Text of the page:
Canadian Spitfire Ace scores four over Malta

Flight-Sergeant G F “Screwball” Beurling of No. 249 Squadron RAF, standing by a sandbag revetment at Ta Kali, Malta, with the rudder and unit emblem cut from a crash-landed Macchi MC.202 of the Regia Aeronautica, one of four enemy aircraft which he shot down over Gozo on 27 July 1942.

Malta continued to be the target of heavy bombing by the Luftwaffe and the Regia Aeronautica. The invasion of the island was no longer in prospect but it remained a crucial base at the crossroads of the Mediterranean. Daily raids were an exhausting business for pilots defending the airfields and port facilities that menaced Rommel’s supply lines. One man was in his element:

The 27th was my biggest day on Malta. At six A.M. Bryden, Willie, Georgia, Scarlet, Micky Butler, Hogarth, Hether, and I scrambled to intercept a fifty-plus attack from seven Ju 88s and their lighter escort.

We slammed up the hill to 25,000 feet where the fighters were covering the bombers. The Ju’s were just going to work on Takali when we came along and they plastered the joint, leaving the drome pocked with bomb craters.

I was the lucky lad who spotted the sweep and called into the RT: “Enemy aircraft at four o’clock, slightly below!” and led the gang in, with everybody hotfooting after me. I spotted four Machis running in line astern and took Number Four.

They saw me coming and pulled into a climbing turn to the right. As they did I came up on my man’s starboard quarter and let him have a burst. It was a straight deflection shot which went into his engine and radiator. He flicked into a spin, but managed to pull out and crash-landed on Gozo, able to walk away from the mess.

A second or so later I got Number Three exactly the same way. The poor devil simply blew to pieces in the air.

Just as I was about to turn my attention to Number Two I spotted a couple of Messerschmitts directly under me, so instead of pressing the attack on the Macchis, I half-rolled and shot down past the Me’s, pulling up sharply under their bellies.

I let the first guy have it full-out and caught him in the gas tank. Down he went. I still had time for a shot at his team~mate and blew pieces off his wings and tail. He flew off in a hurry, skidding all over the sky. What happened to him God knows.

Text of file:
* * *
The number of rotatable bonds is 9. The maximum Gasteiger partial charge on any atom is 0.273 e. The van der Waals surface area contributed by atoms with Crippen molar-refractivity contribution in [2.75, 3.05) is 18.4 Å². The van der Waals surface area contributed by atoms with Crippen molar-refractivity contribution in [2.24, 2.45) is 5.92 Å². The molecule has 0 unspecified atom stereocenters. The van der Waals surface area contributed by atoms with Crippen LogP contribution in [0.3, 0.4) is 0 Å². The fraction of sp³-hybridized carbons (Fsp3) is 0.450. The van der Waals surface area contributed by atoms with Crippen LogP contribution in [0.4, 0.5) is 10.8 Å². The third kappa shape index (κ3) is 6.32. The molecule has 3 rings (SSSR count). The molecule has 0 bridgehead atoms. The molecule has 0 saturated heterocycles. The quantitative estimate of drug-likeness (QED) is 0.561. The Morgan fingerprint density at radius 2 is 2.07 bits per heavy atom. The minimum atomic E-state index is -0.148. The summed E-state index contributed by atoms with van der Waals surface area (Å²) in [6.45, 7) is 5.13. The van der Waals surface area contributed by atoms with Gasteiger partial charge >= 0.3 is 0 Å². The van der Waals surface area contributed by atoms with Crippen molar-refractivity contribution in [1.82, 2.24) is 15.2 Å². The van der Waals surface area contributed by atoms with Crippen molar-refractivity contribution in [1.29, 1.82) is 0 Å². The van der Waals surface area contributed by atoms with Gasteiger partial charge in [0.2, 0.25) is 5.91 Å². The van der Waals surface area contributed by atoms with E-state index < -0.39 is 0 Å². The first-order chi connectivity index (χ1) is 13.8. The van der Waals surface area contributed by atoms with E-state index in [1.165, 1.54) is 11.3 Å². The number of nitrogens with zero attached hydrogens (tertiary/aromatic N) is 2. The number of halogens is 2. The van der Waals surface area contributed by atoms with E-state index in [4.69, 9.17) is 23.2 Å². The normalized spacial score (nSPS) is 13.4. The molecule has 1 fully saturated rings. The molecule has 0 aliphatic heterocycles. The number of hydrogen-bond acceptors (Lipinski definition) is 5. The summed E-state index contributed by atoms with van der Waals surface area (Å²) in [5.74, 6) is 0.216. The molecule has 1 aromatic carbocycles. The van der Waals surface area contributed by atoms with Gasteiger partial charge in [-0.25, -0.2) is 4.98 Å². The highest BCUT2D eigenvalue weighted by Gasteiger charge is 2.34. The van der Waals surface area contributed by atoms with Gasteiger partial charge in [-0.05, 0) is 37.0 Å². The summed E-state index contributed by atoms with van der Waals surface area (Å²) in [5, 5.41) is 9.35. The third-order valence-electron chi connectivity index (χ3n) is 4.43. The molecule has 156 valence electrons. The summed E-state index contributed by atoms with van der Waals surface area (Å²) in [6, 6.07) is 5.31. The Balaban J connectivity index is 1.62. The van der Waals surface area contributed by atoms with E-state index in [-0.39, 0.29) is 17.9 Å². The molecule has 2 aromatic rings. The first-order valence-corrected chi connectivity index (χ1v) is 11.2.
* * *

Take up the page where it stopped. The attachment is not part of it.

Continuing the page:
It had been a pretty good party. Bryden shot down his second Schmitt and must have killed the pilot, for the ship dived straight into the sea from 20,000 feet. Willie the Kid picked off another with a pretty deflection shot. Hether damaged another. As we disentangled ourselves and started for home, Ops ordered us to keep the hell away from Takali, as the Ju’s had wrecked the place.

We dropped into Luqa instead and had scarcely refueled and re-filled our magazines before another scramble call came through and Hether, Willie, Bryden, and I were off to the races again.

This time four 88s came over, escorted by about twenty Messerschmitts and we came in for the second act. The Luqa and Halfar lads had gone up first and destroyed all four bombers before they even reached the Maltese coast.

As we climbed, the sky was white with parachuting Germans from the big jobs, the Me’s circling around to protect the riders from harm. We got above the Me’s at 17,000.

To start the doings Willie and Red went down through the Messerschmitts, five of which promptly jumped on Willie and shot his Spitter full of daylight. I horned in and followed the Me’s down. Three promptly went away from there, but two stayed to fight.

I started chasing one of them around in tight turns and we split-assed uphill and downdale until he went into a dive to get away. I went along, picked him up in the sights and put a one-second squirt into his glycol tank. He rolled over and went into the sea from 1,000 feet.

During this mix-up I had been on the second Me’s tail for a split-second, just long enough to give him a quick one. He streamed black, oily smoke from his engine and was last seen by Hether, running for cover. Whether he reached Sicily or not, I have no idea. He was counted Damaged.

See George F. Beurling: Malta Spitfire: The Diary of an Ace Fighter Pilot.

On 8 June 1942, Beurling had flown into Malta from HMS EAGLE and joined No. 249 Squadron RAF, with whom he became the top-scoring Allied fighter pilot on the island, achieving 26 victories between 12 June and 14 October 1942.

Ground crew refuelling a Supermarine Spitfire Mark VC(T) from a petrol tin at Ta Kali, Malta.

High oblique aerial view of Ta Kali airfield, Malta, taken at 5,000 feet from the south-east.

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